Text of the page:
So the Metropolitan Police Commissioner thinks it's too easy to sue the police, and wants to make it harder.  Try telling that to Cliff Augur.

On Saturday 5th January 2008, Cliff went to watch Chelsea play football, as he has done most Saturdays for 40 years.  He had with him his two teenage sons and two of their friends. 


After the match, as they walked towards his car, his son’s 15-year-old friend went into a pub to use the toilet.  Waiting outside, Cliff heard some shouting – and suddenly the area was full of police, with dogs, who within seconds formed a cordon round the pub, preventing anyone from entering or leaving.  Cliff phoned Charlie, who said the police would not let him out, and Cliff politely appealed to the police.


 “I told them that he was a 15 year old boy for whom I was responsible” says Cliff, but he was curtly rebuffed, and the police started pushing people.  “I was knocked into my younger son John.  The dog handler allowed the dog sufficient rein so that it could get at my other son James.  I saw the dog sink his teeth into James’s lower leg.  It was obvious from his expression that he was in a lot of pain.  I shouted to the police ‘that’s my son, let him go.’” 





Cliff also kicked out at the dog. He thinks he failed to connect, and if he did connect, it was a glancing blow.  The dog released James and turned on Cliff, sinking its teeth into his leg.  Cliff fell to the floor.  “I remember seeing the dog in my face.  I held onto the dog by the scruff of the neck. I was horrified and frightened.  I thought that if I hung onto the dog I could stop it from doing some serious damage to me.”


The dog was pulled away, and two or three policemen replaced it.  “I was on the floor with them holding me down.  I was unable to move.  I felt a tremendous kick to my right side underneath my armpit.   I knew at that moment that something bad had been done to me.  I was gasping for breath.  I really thought I was going to die.  A few seconds later I felt someone standing on my back holding me down with their foot.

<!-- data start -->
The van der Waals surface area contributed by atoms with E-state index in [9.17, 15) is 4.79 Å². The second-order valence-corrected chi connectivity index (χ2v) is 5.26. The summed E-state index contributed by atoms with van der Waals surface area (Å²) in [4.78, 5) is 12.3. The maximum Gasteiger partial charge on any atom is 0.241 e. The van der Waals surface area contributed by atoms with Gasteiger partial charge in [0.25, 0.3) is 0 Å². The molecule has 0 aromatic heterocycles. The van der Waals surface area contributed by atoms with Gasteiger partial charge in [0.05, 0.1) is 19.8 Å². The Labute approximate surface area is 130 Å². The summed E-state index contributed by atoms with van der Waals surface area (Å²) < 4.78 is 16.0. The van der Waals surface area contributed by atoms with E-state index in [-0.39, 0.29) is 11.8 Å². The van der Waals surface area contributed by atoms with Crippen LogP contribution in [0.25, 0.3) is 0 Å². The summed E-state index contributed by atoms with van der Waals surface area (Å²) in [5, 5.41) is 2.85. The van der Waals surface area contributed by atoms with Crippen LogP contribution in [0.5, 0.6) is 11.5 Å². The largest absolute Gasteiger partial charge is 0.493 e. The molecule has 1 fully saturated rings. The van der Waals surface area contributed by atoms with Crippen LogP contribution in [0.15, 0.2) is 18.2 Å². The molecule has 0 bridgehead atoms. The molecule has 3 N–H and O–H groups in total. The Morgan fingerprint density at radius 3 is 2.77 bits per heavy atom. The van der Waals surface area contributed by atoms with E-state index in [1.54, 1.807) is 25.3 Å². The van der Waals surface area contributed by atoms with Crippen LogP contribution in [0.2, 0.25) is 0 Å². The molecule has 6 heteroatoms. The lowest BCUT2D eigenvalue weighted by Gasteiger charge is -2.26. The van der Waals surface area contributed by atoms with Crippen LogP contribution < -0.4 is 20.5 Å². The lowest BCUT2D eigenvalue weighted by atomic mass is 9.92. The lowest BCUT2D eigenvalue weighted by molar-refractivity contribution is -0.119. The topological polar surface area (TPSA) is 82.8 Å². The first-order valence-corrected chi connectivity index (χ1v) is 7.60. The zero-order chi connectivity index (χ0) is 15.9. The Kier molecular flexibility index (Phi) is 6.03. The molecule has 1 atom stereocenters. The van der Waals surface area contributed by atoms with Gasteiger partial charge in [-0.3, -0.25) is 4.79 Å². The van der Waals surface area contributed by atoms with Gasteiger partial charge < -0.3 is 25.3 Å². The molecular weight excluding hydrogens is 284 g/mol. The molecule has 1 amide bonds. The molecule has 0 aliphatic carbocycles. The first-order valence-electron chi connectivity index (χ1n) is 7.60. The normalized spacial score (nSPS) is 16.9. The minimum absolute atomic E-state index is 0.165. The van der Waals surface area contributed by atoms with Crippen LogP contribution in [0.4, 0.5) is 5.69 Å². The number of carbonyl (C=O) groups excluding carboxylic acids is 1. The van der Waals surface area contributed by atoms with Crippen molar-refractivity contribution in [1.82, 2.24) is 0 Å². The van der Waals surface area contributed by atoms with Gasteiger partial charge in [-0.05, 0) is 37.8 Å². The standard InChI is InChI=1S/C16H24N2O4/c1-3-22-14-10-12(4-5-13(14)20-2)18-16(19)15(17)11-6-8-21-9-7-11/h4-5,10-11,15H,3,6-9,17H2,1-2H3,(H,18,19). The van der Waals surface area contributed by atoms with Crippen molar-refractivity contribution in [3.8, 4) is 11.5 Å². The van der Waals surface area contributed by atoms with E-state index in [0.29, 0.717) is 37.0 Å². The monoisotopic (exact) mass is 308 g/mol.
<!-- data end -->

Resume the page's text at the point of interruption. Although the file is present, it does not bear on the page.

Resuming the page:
“They were still holding me down but by now they had got my hands out and they had cuffed me.  I managed to look over to my right and I saw two policeman holding James on the floor.  He was shouting ‘help me dad, help me’.  At that moment a policeman came over and punched him in the face whilst he was being held down on the floor.  I saw that clearly, that will live with me forever.  He may have been wriggling but he is the same size as me and he could not have got away.  It really upset me that I could not help my son.  I was then hauled onto my feet.  I could hardly talk, I was gasping for air.”  


Cliff was in dreadful pain throughout the long period he spent in the police station, but was given no treatment apart from a painkiller. At last, when fingerprints, photographs and other formalities had been completed, an ambulance was sent for. Cliff and his son were taken to Charing Cross Hospital where he was found to have four broken ribs and a punctured lung.




The Independent Police Complaints Commission initiated an investigation, and then passed its file to the Crown Prosecution Service for action.  The CPS did not prosecute the police officer named by Mr Augur because, according to IPCC commissioner Nicholas Long,  “the investigation could not identify conclusively the officer concerned.”

So the uniformed thug who kicked Mr Augur's chest in is still patrolling the streets of my city, and no one in the police is helpiugn the IPCC or the courts to bring him to book.